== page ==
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Gloucestershire Business News

Long-term plan for housing – David Jones of Evans Jones

By David Jones, managing director of Evans Jones. 

In a speech on July 24 by Secretary of State for Levelling Up, Housing and Communities, Michael Gove, new measures were set out to help unblock the housing system and allow for more homes to be built - to meet a target of one million new homes to be built by the end of this Parliament.

The priority is for housing to be focused on inner city areas, where the Government says demand is highest and growth is being constrained. As part of this, a new urban quarter has been proposed in Cambridge.

A consultation is proposed on new permitted development rights in respect of converting larger department stores, the space above shops, office space and farm diversification to help resolve housing issues. This is in addition to promoting economic gains through the extension of business premises and outdoor markets.

Further measures will be consulted on in the autumn to better support house extensions. At this time though, the exact nature of the potential changes to the planning system that would be seen and their potential impacts, are not known.

The potential changes to permitted development rights have been criticised by the Local Government Association (LGA), which stated that: "further expanding permitted development rights risks creating poor quality residential environments that negatively impact people's health and wellbeing, as well as a lack of affordable housing or suitable infrastructure".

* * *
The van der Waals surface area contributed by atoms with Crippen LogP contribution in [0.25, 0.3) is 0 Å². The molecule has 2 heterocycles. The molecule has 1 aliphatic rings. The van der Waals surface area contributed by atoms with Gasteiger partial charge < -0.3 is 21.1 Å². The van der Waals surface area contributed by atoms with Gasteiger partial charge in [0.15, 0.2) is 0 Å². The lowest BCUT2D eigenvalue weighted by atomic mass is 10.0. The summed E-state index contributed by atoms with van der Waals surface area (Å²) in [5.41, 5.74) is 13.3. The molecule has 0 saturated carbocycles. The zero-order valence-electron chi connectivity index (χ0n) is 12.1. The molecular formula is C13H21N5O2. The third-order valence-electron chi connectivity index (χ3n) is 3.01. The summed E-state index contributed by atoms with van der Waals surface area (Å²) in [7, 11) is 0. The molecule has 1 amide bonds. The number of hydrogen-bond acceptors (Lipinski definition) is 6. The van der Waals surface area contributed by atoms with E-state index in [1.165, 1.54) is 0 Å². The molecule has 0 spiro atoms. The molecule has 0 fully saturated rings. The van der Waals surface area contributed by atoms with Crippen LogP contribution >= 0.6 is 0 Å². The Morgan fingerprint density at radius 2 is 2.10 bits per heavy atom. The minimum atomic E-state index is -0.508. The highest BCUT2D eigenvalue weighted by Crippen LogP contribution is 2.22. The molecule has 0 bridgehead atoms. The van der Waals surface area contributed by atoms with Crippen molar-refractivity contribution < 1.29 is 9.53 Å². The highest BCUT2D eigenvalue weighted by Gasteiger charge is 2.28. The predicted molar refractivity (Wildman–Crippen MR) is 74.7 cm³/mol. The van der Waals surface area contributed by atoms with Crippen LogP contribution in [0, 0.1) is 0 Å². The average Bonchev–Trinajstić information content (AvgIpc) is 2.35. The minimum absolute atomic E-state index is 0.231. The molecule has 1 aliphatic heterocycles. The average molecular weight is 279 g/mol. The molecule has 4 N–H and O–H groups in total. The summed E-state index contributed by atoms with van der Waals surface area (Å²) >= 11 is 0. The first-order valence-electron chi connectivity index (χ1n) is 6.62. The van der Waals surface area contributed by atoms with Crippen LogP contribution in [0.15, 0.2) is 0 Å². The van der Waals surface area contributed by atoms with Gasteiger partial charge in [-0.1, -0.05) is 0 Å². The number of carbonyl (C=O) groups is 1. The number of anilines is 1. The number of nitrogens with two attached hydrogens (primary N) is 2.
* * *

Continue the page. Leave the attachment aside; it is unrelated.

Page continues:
Further support to unblock the planning system

To further support the unblocking of the planning system, a £24 million Planning Skills Delivery Fund has been announced to clear the backlogs and a new "super-squad" team of planners and experts is to be set up to work across the planning system to unblock major housing developments. This team is first being deployed into Cambridge. Planning fees are proposed to be increased as well, following on from the recent consultation into this matter, which could help provide additional monetary resources for local councils.

As part of the Government's goal of creating beautiful, well-designed places, an Office for Place will be established for the promotion of design codes. It will support residents to demand what they find beautiful from developers, ensuring that local places are built to reflect the individual character of the area.

Councils are to be supported to deliver high quality, up-to-date local plans, with a new consultation to be launched on proposals to simplify the system of developing new local plans. However, this could result in further delays in the adoption of local plans which are currently being consulted on.

The previous changes the Government announced and implemented to the planning system have already resulted in numerous local plans being delayed, whilst councils navigate the changes. A new national consultation being launched specifically for local plans is only likely to exacerbate these delays and create a greater backlog in the planning system.

Plans impossible to achieve